Redefining experience in the age of political catastrophe : Ernst Jünger, Adolf Eichmann and Jean Améry / by Kristen Louise Kramer
Includes bibliographical references (p. 250-270)
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Electronic version from ProQuest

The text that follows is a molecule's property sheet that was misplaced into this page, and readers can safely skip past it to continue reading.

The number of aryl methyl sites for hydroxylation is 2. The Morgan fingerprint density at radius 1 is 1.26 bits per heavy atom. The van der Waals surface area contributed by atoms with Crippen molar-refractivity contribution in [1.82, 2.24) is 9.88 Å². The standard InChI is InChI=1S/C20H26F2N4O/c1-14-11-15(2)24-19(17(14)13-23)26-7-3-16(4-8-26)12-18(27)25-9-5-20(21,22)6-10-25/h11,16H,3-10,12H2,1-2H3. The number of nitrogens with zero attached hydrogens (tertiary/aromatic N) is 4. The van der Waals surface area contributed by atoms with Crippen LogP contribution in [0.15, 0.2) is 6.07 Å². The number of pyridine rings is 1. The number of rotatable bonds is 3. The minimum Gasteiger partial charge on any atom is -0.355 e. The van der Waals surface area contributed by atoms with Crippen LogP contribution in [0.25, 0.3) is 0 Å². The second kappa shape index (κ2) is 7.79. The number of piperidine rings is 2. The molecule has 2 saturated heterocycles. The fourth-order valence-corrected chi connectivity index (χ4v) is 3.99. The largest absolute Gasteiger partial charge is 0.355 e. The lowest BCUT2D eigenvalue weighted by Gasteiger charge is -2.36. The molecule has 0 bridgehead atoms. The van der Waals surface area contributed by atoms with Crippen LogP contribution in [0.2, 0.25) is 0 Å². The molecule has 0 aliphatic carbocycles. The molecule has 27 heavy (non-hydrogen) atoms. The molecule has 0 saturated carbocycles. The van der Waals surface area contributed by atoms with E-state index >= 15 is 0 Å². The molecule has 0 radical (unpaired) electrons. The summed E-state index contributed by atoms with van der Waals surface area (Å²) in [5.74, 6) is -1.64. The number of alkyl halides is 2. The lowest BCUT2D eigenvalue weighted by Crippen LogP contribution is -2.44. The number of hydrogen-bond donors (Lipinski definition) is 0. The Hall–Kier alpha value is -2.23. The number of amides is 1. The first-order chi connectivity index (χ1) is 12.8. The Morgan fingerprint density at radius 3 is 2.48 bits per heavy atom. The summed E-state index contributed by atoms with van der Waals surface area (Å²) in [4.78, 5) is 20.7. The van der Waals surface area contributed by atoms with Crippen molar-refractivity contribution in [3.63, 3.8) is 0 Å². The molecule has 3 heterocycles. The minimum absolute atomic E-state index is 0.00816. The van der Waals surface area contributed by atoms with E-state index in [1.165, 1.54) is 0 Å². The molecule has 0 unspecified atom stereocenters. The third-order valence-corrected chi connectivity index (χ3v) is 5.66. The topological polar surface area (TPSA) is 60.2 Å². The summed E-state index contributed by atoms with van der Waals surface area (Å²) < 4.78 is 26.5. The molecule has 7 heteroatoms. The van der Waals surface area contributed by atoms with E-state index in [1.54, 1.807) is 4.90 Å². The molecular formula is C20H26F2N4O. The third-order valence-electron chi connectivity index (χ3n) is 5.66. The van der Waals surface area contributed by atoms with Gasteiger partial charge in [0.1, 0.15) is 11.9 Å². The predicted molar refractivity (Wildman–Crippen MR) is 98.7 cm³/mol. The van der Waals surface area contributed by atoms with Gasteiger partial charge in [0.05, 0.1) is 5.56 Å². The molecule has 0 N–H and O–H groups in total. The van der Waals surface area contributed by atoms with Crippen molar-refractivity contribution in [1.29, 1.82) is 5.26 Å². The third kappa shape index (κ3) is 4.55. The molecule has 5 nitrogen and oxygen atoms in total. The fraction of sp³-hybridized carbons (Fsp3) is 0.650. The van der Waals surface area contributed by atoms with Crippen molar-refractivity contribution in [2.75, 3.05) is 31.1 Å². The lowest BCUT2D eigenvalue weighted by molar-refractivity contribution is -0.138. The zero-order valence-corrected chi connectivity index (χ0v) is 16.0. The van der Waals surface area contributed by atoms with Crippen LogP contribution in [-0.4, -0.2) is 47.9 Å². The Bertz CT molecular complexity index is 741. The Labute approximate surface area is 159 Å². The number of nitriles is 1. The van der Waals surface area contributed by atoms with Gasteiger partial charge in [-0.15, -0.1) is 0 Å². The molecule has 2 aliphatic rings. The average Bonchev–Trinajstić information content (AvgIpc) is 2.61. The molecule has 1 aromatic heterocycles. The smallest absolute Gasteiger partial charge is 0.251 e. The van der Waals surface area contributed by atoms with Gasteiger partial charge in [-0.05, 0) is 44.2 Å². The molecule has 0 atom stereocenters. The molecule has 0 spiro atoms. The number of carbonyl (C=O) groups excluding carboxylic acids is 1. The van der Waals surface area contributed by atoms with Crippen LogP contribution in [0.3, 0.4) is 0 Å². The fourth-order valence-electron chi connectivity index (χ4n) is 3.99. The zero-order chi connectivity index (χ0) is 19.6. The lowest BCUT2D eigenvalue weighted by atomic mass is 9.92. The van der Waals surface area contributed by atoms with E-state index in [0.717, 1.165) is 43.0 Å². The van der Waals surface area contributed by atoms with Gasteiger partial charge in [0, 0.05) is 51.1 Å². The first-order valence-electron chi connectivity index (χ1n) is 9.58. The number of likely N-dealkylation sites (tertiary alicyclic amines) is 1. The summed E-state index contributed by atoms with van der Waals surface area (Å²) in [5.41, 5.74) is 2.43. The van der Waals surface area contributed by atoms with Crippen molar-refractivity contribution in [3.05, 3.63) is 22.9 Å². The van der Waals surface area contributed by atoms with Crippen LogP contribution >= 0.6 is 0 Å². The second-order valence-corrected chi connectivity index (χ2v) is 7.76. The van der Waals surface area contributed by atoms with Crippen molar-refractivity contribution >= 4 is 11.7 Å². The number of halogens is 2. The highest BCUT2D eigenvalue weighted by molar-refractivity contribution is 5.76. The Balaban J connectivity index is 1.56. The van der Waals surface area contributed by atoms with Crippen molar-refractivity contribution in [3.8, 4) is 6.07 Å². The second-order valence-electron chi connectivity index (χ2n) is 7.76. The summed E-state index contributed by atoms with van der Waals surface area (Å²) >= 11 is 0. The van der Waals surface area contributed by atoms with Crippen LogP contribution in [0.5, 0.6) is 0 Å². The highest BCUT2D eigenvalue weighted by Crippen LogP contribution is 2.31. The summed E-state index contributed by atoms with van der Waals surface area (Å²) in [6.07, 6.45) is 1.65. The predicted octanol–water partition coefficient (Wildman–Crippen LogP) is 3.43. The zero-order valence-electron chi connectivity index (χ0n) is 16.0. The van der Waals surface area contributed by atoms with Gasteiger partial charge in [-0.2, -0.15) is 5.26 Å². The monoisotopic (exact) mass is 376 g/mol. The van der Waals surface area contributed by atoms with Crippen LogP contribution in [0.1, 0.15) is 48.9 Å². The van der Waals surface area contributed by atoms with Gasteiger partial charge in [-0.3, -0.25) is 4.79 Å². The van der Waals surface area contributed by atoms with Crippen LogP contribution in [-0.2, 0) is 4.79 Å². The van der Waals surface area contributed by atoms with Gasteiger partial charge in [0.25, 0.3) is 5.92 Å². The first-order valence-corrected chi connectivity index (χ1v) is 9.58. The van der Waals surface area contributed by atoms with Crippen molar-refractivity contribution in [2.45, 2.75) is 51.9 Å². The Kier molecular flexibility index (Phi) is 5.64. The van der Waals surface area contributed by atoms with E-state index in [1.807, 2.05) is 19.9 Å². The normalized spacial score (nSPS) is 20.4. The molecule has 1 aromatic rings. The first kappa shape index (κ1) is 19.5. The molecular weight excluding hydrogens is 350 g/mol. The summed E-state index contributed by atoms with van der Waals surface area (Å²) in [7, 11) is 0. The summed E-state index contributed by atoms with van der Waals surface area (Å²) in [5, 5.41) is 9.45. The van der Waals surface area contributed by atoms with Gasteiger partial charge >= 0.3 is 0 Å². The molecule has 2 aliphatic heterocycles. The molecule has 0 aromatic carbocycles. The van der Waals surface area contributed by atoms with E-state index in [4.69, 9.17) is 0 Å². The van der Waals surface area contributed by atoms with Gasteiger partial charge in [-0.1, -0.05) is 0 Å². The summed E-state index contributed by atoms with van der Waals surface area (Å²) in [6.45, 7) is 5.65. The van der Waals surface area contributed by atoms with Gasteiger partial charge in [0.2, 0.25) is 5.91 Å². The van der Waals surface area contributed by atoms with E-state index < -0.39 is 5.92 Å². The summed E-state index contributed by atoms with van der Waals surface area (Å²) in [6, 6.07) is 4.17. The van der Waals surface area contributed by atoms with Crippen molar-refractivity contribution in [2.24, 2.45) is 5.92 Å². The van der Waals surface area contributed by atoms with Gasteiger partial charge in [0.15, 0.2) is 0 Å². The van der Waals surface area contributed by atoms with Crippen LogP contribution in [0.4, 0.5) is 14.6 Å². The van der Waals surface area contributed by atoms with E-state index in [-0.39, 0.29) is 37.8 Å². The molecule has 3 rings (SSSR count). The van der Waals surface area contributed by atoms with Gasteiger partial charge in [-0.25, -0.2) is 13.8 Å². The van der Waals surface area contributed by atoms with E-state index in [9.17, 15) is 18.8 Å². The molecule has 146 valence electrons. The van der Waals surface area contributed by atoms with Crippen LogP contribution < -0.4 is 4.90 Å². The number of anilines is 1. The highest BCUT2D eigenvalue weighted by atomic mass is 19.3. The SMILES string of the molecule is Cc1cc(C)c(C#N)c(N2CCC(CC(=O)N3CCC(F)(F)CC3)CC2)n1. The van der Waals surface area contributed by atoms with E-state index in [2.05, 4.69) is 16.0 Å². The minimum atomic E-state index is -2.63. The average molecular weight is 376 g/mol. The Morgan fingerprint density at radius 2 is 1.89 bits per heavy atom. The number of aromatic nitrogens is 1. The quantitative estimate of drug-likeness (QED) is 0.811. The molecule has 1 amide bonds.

Experience is a concept which collects the dynamic relationship between the individual and the world and the meaning ostensibly immanent to that intersection. This definition bears the instinctual goals of the nineteenth century understanding of experience as a seamless, all-encompassing, and reconciling category, an understanding that was shattered with the existential and metaphysical crisis of the Great War. This dissertation traces the various attempts at reconstructing this fractured sense of experience in Germany over the decades of the short twentieth century---the age of political catastrophe in Europe which began with the Great War and came to an end with the human destruction of the Holocaust.At the turn of the century, the fracturing of experience was theorized as a discursively bound epistemological problem, and thus as a problem to be reconciled aesthetically. Attending to the theorization of experience as an aesthetic category by the early twentieth century thinkers Hugo von Hofmannsthal, Georg Lukács, Walter Benjamin, and John Dewey, this dissertation examines how experience was re-imagined in an historical period of shattering violence and existential and metaphysical crisis. How experience was aesthetically created in its absence so as to approximate a sense of normality, is investigated through specific expressions of experience in the narratives of three disparate figures representative of their time: Ernst Jünger, Adolf Eichmann, and Jean Améry.This dissertation analyzes the narrative strategies employed in the texts produced by these figures through the lens of theories on experience, tracing how the aesthetic was used to compensate for discontinuities. It examines how Jünger's discourse aesthetically reconciled experience through an invigoration and expansion of metaphysical categories. This movement towards a reinvigorated and all-encompassing metaphysics, one which could overwhelm and reorder the discrete and private character of material experiences found its apotheosis in the totalizing Weltanschauung of the Third Reich, expressed by Eichmann through his self-serving language on the stand. Jean Améry's texts articulate the ramifications of this aesthetic reconciliation, giving expression to Theodor W. Adorno's observation that the Holocaust made "a mockery of the construction of immanence as endowed with a meaning radiated by an affirmatively posited transcendence." Améry's rejection of the ideal of totalized experience, (and with it the compensatory role of metaphysics), is radicalized through an assertion of the utterly private character of experience, that form of experience already so anxiously glimpsed at the turn of the century, that only with the Holocaust became fully realized.
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